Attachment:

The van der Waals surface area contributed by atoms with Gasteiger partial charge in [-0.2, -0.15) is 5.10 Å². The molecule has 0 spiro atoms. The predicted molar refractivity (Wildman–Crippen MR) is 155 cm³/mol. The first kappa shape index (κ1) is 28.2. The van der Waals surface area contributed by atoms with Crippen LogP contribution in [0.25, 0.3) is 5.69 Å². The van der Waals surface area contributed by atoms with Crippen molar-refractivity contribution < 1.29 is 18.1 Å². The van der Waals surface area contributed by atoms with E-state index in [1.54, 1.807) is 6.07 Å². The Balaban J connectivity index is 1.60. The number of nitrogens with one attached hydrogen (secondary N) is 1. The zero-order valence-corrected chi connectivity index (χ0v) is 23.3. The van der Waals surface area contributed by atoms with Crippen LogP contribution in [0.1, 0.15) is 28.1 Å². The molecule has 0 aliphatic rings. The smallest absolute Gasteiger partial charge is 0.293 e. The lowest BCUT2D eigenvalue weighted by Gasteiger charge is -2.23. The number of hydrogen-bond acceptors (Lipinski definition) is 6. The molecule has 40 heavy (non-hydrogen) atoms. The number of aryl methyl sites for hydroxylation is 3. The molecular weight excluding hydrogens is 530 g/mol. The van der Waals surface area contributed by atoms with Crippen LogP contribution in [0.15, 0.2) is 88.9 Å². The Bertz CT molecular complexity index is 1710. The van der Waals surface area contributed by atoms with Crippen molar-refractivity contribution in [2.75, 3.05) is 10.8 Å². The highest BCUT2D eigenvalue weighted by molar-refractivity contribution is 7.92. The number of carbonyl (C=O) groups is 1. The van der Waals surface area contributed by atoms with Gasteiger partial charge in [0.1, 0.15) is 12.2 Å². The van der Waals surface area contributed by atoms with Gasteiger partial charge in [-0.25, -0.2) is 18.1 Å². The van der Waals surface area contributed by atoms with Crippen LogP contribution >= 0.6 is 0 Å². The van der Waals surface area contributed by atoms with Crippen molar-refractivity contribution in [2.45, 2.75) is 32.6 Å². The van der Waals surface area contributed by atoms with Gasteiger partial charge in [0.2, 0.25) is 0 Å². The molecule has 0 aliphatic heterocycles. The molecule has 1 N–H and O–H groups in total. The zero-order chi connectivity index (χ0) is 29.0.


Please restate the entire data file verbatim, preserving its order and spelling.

The van der Waals surface area contributed by atoms with Gasteiger partial charge in [-0.2, -0.15) is 5.10 Å². The molecule has 0 spiro atoms. The predicted molar refractivity (Wildman–Crippen MR) is 155 cm³/mol. The first kappa shape index (κ1) is 28.2. The van der Waals surface area contributed by atoms with Crippen LogP contribution in [0.25, 0.3) is 5.69 Å². The van der Waals surface area contributed by atoms with Crippen molar-refractivity contribution < 1.29 is 18.1 Å². The van der Waals surface area contributed by atoms with E-state index in [1.54, 1.807) is 6.07 Å². The Balaban J connectivity index is 1.60. The number of nitrogens with one attached hydrogen (secondary N) is 1. The zero-order valence-corrected chi connectivity index (χ0v) is 23.3. The van der Waals surface area contributed by atoms with Crippen LogP contribution in [0.1, 0.15) is 28.1 Å². The molecule has 0 aliphatic rings. The smallest absolute Gasteiger partial charge is 0.293 e. The lowest BCUT2D eigenvalue weighted by Gasteiger charge is -2.23. The number of hydrogen-bond acceptors (Lipinski definition) is 6. The molecule has 40 heavy (non-hydrogen) atoms. The number of aryl methyl sites for hydroxylation is 3. The molecular weight excluding hydrogens is 530 g/mol. The van der Waals surface area contributed by atoms with Crippen LogP contribution in [0.15, 0.2) is 88.9 Å². The Bertz CT molecular complexity index is 1710. The van der Waals surface area contributed by atoms with Crippen molar-refractivity contribution in [2.75, 3.05) is 10.8 Å². The highest BCUT2D eigenvalue weighted by molar-refractivity contribution is 7.92. The number of carbonyl (C=O) groups is 1. The van der Waals surface area contributed by atoms with Gasteiger partial charge in [0.1, 0.15) is 12.2 Å². The van der Waals surface area contributed by atoms with Gasteiger partial charge in [-0.25, -0.2) is 18.1 Å². The van der Waals surface area contributed by atoms with Crippen LogP contribution >= 0.6 is 0 Å². The van der Waals surface area contributed by atoms with Crippen molar-refractivity contribution in [2.45, 2.75) is 32.6 Å². The van der Waals surface area contributed by atoms with Gasteiger partial charge in [0.2, 0.25) is 0 Å². The molecule has 0 aliphatic heterocycles. The molecule has 1 N–H and O–H groups in total. The zero-order chi connectivity index (χ0) is 29.0.